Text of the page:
"Knowing my grandparents will be alone on Christmas Day is heart-breaking"

Jenny BathurstJenny Bathurst
Jenny Bathurst
Sussex student Jenny Bathurst has been writing for us about pandemic life since lockdown began back in March.

The pandemic robbed her of the chance to sit A levels. But she ended up with three As and is now studying journalism at the University of Brighton (Eastbourne campus).

Here is her latest contribution.

"Christmas Day is next week. NEXT WEEK. I understand that this is a surprising revelation for many at the moment, but it really is challenging to believe that the festive period has reared its head when it feels as if we are still slogging through late March. With my 99p tacky charity shop Christmas tree adorning my desk and the boxes of mince pies slowly mounting up on the worktop, there finally appears to be a glimmer of normality in a year that feels anything but. For many, Christmas is purely a time of tradition where Brits eat the same roast dinner, see the same family members and watch the same festive films. However, this year will this be yet another sacrifice we will have to make?

Hide Ad
Hide Ad

"It is a fair assumption that none of us supposed at the beginning of this year that our Christmases would be affected by the coronavirus pandemic. My nonchalant remarks that the virus would never even reach the country have put me in my place and then some. Like every other family we have our traditions, and they will, on the most part, not be massively be affected this year. Our Christmas Eve coffee and our Boxing Day walk are both activities that have not been shunned by Boris, but of course it is not these pastimes that are the hardest to lose. Knowing that my grandparents will be alone on Christmas Day is heart-breaking, but not as heart-breaking as if I were to put their health at risk. I think that in the midst of the current climate discernment is vital, and even if it is permitted to share the day with them both I don’t believe it necessarily means we should. I am aware that most families this year are placed in the same situation so I hesitate to complain, but I think that if such realities are unspoken of it can often begin to feel as if we have no right to feel the way we do.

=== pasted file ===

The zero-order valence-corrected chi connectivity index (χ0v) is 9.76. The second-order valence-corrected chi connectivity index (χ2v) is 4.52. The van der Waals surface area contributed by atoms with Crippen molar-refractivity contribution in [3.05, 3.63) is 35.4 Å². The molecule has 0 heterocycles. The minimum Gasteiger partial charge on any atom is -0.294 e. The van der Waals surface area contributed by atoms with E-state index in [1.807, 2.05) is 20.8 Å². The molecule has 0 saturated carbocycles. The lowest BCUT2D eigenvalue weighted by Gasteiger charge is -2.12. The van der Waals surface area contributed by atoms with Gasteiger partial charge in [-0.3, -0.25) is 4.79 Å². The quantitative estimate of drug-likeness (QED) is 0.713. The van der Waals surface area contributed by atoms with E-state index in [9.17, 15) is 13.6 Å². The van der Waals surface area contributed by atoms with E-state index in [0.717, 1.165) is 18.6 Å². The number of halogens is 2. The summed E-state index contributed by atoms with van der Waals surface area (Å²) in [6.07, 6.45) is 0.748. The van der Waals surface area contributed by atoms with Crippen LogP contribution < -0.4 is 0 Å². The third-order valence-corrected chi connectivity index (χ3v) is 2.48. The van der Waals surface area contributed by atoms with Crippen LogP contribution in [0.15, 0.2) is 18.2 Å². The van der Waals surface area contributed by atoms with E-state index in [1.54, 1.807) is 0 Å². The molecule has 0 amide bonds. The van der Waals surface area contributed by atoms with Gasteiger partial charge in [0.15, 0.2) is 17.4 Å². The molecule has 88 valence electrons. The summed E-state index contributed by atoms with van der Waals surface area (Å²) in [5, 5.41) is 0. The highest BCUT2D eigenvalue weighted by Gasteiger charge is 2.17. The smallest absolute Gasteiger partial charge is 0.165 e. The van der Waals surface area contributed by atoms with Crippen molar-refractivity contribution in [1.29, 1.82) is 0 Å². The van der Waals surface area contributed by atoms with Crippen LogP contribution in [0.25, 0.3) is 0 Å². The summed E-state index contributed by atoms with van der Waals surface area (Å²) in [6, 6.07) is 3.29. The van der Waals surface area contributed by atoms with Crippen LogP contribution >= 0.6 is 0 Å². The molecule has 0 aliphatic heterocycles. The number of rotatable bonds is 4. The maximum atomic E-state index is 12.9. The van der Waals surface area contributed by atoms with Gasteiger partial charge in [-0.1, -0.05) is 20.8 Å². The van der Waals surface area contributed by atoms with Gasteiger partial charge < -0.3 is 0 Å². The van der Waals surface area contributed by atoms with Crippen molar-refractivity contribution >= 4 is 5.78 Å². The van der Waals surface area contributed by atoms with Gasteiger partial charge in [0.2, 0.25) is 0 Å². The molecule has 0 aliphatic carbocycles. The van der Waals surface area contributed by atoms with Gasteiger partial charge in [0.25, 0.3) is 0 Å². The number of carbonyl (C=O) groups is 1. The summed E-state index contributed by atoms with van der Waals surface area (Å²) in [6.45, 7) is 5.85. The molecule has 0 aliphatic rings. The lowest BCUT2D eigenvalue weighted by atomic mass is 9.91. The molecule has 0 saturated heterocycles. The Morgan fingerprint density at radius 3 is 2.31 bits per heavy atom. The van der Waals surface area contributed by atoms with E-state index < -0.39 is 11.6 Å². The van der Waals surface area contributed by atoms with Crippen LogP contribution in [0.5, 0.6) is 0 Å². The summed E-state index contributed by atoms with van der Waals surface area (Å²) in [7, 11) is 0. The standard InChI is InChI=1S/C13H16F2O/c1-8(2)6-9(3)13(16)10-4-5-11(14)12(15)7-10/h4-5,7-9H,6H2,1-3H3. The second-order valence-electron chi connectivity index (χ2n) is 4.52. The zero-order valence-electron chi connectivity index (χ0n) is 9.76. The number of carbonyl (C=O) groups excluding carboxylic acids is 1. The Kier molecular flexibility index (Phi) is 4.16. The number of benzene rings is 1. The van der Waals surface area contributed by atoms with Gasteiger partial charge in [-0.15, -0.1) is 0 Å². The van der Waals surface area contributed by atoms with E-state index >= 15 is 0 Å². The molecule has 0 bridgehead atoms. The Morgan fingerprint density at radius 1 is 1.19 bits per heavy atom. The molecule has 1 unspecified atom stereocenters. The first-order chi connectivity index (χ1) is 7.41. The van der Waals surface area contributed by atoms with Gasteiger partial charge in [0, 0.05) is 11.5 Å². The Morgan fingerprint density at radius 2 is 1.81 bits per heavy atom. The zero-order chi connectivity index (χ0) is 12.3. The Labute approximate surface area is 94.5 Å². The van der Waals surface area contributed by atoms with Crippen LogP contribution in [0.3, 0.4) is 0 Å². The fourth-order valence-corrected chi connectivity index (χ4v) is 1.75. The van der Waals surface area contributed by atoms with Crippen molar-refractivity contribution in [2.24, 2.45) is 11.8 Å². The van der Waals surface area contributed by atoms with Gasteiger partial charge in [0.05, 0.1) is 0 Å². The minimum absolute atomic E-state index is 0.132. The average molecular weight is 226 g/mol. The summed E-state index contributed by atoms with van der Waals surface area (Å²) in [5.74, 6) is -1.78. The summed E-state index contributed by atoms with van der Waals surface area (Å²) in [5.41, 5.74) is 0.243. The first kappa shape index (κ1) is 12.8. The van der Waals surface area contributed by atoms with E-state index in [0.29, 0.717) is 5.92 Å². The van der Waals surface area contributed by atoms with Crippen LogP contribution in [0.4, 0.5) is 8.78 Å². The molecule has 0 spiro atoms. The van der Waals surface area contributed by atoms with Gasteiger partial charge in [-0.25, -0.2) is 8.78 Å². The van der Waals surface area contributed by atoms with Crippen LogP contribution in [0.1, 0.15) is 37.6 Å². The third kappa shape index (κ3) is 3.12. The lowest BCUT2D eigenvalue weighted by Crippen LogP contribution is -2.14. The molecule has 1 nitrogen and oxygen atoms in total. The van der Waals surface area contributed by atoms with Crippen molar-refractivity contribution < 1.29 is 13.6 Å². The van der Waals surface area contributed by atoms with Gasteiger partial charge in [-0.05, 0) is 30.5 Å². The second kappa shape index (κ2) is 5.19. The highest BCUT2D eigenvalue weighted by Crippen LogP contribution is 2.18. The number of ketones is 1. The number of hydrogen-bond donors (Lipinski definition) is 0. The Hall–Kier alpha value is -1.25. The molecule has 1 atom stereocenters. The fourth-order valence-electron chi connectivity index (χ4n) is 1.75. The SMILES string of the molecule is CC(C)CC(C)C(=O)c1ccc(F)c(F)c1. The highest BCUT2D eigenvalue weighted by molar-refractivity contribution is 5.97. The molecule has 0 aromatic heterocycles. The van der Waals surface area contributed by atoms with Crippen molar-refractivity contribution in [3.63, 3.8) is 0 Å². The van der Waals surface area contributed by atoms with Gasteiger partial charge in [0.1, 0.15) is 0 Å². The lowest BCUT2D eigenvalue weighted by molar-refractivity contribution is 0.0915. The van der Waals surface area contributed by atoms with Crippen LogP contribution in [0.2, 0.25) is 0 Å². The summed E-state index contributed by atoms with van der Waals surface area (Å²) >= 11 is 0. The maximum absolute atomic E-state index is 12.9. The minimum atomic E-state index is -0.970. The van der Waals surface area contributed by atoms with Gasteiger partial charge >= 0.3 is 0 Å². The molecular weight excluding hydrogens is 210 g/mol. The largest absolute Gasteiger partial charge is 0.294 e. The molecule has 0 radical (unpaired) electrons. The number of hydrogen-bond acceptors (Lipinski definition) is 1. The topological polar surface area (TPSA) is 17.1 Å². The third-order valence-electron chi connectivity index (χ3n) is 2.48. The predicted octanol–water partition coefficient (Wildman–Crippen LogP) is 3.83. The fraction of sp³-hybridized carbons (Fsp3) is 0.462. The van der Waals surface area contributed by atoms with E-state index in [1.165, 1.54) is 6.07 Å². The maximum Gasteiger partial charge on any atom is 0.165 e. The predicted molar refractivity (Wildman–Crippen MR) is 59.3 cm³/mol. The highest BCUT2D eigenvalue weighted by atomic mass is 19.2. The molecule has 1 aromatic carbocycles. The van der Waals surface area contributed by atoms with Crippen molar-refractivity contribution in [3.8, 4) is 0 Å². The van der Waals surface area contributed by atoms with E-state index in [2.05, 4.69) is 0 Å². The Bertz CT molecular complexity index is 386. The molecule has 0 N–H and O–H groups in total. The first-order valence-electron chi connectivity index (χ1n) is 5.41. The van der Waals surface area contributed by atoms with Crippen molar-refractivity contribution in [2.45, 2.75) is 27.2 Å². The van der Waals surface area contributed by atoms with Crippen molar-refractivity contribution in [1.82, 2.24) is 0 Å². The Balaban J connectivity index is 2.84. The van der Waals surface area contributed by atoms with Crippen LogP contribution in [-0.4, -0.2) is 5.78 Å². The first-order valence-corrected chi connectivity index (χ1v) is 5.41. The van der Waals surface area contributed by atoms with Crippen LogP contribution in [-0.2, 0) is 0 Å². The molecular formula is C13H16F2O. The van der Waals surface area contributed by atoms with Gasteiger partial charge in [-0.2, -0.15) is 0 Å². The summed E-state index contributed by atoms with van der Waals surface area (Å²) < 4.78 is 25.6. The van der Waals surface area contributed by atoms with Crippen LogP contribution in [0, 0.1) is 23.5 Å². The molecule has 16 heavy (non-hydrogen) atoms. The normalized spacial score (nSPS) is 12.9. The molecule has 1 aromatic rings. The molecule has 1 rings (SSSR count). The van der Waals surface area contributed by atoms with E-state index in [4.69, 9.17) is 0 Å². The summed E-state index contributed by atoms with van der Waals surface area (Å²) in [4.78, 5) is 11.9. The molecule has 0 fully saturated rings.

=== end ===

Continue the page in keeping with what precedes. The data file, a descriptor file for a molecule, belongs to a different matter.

"Despite this, my household will in fact be taking advantage of the relaxed restrictions over the period from the 23rd to the 27th December. Having formed a bubble with a university friend living alone who cannot travel to her home country for Christmas, we will be joined by not only her but a family friend also living by herself, in line with the government guidelines. It seems strange that the middle of a pandemic is when we first host Christmas Day to those not in our family, but in 2020 especially it is so important that the number of individuals spending the festive period alone is limited as much as possible. As a Christian I believe that this time means so much more than simply the gifts and the food, but the act of gathering with those you love without a mask covering your face or applying sanitiser as you walk through the door will be a welcome show of familiarity that I have been craving for months.

Comment Guidelines

National World encourages reader discussion on our stories. User feedback, insights and back-and-forth exchanges add a rich layer of context to reporting. Please review our Community Guidelines before commenting.